• You make high-pitched noises when breathing
  • You have severe pain in your throat
  • Your symptoms last more than 3 weeks

Is my sore throat laryngitis?

It can be difficult to determine if a sore throat is due to something minor like seasonal allergies or if it's indicative of a more serious illness like laryngitis. If you have laryngitis, you may also experience the following symptoms:

  • Scratchy or raw throat
  • Persistent dry cough
  • Hoarseness
  • Difficulty speaking
  • Dryness in the throat
  • Sharp pain when you swallow
  • Fever
  • Pus or mucus discharge
  • Bad smelling breath

None of the symptoms above necessarily mean you have laryngitis; however, it's a good idea to see a provider who can give you a full exam and determine what might be going on.

Is laryngitis contagious?

Whether or not you can spread laryngitis to someone depends on your case's cause. If an infection causes your laryngitis, it is possible that you could spread the illness. Here are the viral infections that can cause laryngitis and how long you'll be contagious with each.

Viral Laryngitis

If your laryngitis is caused by a virus, like the common cold, it may go away on its own within a week or two without any treatment needed. A virus is the most common infectious cause of laryngitis; however, it's also the least contagious. You are most contagious when you have a fever.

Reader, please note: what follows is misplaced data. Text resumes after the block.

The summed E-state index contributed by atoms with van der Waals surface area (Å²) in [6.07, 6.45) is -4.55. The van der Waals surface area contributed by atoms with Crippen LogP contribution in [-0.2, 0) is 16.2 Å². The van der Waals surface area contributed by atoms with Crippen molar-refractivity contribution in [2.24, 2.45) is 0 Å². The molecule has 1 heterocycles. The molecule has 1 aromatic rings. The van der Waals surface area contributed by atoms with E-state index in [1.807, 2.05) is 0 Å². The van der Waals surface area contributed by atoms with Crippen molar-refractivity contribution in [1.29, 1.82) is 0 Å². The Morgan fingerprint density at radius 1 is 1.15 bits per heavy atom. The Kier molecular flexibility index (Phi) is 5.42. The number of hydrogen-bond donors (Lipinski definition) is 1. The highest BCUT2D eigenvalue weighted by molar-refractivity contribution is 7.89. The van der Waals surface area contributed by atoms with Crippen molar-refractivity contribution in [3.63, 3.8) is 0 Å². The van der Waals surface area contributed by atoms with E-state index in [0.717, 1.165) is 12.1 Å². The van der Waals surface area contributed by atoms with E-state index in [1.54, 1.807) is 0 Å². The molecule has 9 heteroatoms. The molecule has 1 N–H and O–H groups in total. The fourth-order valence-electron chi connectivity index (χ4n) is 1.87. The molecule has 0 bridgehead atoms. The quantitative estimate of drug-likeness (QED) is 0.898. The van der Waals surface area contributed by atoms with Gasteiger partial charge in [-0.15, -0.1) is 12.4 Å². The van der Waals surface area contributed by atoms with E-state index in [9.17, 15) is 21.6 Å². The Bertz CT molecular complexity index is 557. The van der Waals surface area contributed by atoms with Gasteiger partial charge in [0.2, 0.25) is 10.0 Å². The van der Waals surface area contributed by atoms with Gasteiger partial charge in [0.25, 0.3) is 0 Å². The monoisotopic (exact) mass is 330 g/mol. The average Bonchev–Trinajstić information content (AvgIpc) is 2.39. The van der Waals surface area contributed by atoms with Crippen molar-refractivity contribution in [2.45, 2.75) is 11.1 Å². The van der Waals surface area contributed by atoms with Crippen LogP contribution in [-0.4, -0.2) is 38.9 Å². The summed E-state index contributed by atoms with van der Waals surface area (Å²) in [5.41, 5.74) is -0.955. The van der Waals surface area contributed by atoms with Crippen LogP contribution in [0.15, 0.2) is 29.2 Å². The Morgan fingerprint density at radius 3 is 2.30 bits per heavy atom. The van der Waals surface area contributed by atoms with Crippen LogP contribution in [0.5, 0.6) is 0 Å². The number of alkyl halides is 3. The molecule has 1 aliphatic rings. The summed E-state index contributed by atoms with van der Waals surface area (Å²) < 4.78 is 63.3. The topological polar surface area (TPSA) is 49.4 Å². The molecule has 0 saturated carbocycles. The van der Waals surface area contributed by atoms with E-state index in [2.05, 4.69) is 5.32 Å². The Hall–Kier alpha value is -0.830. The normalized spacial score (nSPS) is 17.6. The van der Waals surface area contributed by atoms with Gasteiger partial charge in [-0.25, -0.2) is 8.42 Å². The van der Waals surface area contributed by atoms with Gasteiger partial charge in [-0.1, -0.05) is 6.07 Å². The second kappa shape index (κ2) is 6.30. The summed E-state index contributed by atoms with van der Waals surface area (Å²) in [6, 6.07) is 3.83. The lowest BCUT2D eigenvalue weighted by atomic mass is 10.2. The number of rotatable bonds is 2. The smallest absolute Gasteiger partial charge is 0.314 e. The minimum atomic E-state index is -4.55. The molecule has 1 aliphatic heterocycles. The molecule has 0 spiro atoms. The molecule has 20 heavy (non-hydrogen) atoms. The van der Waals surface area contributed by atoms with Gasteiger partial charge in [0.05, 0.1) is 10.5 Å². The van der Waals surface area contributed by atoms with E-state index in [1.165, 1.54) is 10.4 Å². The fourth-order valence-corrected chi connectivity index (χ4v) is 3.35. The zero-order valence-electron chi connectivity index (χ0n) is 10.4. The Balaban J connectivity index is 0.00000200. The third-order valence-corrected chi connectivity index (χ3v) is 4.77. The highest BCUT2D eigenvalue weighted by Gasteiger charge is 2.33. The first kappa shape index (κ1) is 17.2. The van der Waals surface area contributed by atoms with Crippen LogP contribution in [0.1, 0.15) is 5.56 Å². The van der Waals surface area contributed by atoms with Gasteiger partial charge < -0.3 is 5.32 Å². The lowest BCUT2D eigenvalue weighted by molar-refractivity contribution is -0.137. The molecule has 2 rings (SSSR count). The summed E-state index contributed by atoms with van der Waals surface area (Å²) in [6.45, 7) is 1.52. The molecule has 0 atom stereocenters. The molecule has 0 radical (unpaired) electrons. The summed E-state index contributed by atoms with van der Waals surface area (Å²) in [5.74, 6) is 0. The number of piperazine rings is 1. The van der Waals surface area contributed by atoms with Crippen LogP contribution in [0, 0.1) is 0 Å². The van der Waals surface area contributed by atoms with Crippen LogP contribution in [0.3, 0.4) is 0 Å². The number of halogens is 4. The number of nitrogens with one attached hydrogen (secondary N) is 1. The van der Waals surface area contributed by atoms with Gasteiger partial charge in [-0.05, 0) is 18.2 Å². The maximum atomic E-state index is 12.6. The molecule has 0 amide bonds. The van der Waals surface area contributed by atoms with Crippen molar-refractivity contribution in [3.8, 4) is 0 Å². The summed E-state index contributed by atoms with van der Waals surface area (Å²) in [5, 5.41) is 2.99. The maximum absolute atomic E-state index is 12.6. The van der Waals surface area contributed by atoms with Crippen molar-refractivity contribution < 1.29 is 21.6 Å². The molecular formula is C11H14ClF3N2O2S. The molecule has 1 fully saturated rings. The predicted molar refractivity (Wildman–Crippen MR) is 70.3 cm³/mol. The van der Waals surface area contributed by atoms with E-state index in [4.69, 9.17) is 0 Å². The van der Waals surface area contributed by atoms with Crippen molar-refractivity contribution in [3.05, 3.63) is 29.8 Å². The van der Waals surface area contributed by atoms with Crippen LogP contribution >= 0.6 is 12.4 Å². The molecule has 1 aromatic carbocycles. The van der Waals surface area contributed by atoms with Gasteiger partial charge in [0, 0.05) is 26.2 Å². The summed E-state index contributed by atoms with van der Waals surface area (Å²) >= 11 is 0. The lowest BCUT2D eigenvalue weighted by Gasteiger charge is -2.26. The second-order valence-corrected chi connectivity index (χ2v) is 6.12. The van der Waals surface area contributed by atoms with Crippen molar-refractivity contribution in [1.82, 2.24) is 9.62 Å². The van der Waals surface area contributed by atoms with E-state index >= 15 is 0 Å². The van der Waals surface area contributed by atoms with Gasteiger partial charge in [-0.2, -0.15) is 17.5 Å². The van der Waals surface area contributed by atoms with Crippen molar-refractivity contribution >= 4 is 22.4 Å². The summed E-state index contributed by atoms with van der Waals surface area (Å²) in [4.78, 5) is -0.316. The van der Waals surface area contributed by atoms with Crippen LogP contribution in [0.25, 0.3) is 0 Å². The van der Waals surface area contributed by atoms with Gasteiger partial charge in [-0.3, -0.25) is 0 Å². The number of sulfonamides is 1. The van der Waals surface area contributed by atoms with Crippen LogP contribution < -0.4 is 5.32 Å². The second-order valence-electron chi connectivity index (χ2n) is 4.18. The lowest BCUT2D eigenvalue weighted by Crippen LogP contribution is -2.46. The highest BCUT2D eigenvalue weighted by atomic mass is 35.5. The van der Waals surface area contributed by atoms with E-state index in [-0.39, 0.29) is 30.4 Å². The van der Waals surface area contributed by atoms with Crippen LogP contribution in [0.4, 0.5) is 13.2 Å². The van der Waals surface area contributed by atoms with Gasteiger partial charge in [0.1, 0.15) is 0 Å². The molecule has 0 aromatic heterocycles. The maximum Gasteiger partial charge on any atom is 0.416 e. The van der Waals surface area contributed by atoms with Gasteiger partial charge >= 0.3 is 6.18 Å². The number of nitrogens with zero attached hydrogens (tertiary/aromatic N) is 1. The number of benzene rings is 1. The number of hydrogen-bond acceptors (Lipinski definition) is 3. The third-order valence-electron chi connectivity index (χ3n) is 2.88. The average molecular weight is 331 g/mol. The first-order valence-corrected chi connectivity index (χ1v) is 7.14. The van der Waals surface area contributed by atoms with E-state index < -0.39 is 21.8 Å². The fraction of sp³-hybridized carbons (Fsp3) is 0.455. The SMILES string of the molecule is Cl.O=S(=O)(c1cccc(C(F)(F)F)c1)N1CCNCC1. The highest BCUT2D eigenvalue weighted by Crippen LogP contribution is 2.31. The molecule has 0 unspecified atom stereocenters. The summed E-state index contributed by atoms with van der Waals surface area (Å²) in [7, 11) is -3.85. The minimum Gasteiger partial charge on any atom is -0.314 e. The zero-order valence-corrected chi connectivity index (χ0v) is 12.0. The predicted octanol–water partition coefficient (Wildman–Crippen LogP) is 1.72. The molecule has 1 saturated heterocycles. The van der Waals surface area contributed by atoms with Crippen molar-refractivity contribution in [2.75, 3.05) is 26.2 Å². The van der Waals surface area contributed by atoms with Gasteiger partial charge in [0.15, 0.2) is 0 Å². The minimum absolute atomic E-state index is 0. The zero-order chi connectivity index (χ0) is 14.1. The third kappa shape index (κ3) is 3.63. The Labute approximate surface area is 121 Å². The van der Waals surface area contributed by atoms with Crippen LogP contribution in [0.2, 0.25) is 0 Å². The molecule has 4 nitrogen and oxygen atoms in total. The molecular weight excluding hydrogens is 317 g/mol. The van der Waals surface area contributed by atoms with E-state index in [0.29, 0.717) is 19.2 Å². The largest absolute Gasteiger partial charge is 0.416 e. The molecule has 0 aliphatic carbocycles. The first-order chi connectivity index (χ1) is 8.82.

Bacterial Laryngitis:

If you have an overgrowth of infectious bacteria, it can result in laryngitis. This type of laryngitis is more contagious than viral laryngitis, and you will likely need antibiotics prescribed by your provider to fully treat it.

Fungal Laryngitis

An overgrowth of fungus in the larynx can cause yeast infections that result in laryngitis. This form of laryngitis is also more contagious than viral laryngitis.

How long does laryngitis last?

In most cases, laryngitis will go away within a week. You might notice that symptoms are worse the first few days and begin to improve as the week continues. However, hoarseness can stay with you for longer as the voice box needs plenty of time to heal.